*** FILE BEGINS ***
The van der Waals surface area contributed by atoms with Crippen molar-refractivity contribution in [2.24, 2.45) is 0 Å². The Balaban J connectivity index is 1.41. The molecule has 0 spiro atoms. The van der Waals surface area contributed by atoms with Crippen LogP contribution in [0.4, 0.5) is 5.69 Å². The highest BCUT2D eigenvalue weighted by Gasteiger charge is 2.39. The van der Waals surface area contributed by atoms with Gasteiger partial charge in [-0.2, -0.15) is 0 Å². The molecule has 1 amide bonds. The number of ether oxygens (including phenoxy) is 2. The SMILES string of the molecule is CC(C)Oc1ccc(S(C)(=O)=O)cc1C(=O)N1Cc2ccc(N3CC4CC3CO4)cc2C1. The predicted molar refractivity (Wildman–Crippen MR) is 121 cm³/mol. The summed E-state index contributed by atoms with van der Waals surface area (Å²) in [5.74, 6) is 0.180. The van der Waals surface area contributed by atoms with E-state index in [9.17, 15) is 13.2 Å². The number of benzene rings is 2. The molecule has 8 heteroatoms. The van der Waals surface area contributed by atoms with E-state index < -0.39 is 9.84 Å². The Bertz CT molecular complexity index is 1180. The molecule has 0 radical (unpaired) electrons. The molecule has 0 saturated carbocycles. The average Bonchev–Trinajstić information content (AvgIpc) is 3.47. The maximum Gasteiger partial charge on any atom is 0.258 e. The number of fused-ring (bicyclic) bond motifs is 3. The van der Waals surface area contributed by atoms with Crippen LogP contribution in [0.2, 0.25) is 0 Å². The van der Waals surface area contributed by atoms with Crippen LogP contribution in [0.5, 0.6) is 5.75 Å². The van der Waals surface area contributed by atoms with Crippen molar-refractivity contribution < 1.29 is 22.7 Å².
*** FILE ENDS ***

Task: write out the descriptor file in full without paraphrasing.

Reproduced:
The van der Waals surface area contributed by atoms with Crippen molar-refractivity contribution in [2.24, 2.45) is 0 Å². The Balaban J connectivity index is 1.41. The molecule has 0 spiro atoms. The van der Waals surface area contributed by atoms with Crippen LogP contribution in [0.4, 0.5) is 5.69 Å². The highest BCUT2D eigenvalue weighted by Gasteiger charge is 2.39. The van der Waals surface area contributed by atoms with Gasteiger partial charge in [-0.2, -0.15) is 0 Å². The molecule has 1 amide bonds. The number of ether oxygens (including phenoxy) is 2. The SMILES string of the molecule is CC(C)Oc1ccc(S(C)(=O)=O)cc1C(=O)N1Cc2ccc(N3CC4CC3CO4)cc2C1. The predicted molar refractivity (Wildman–Crippen MR) is 121 cm³/mol. The summed E-state index contributed by atoms with van der Waals surface area (Å²) in [5.74, 6) is 0.180. The van der Waals surface area contributed by atoms with E-state index in [9.17, 15) is 13.2 Å². The number of benzene rings is 2. The molecule has 8 heteroatoms. The van der Waals surface area contributed by atoms with E-state index < -0.39 is 9.84 Å². The Bertz CT molecular complexity index is 1180. The molecule has 0 radical (unpaired) electrons. The molecule has 0 saturated carbocycles. The average Bonchev–Trinajstić information content (AvgIpc) is 3.47. The maximum Gasteiger partial charge on any atom is 0.258 e. The number of fused-ring (bicyclic) bond motifs is 3. The van der Waals surface area contributed by atoms with Crippen LogP contribution in [0.2, 0.25) is 0 Å². The van der Waals surface area contributed by atoms with Crippen LogP contribution in [0.5, 0.6) is 5.75 Å². The van der Waals surface area contributed by atoms with Crippen molar-refractivity contribution < 1.29 is 22.7 Å².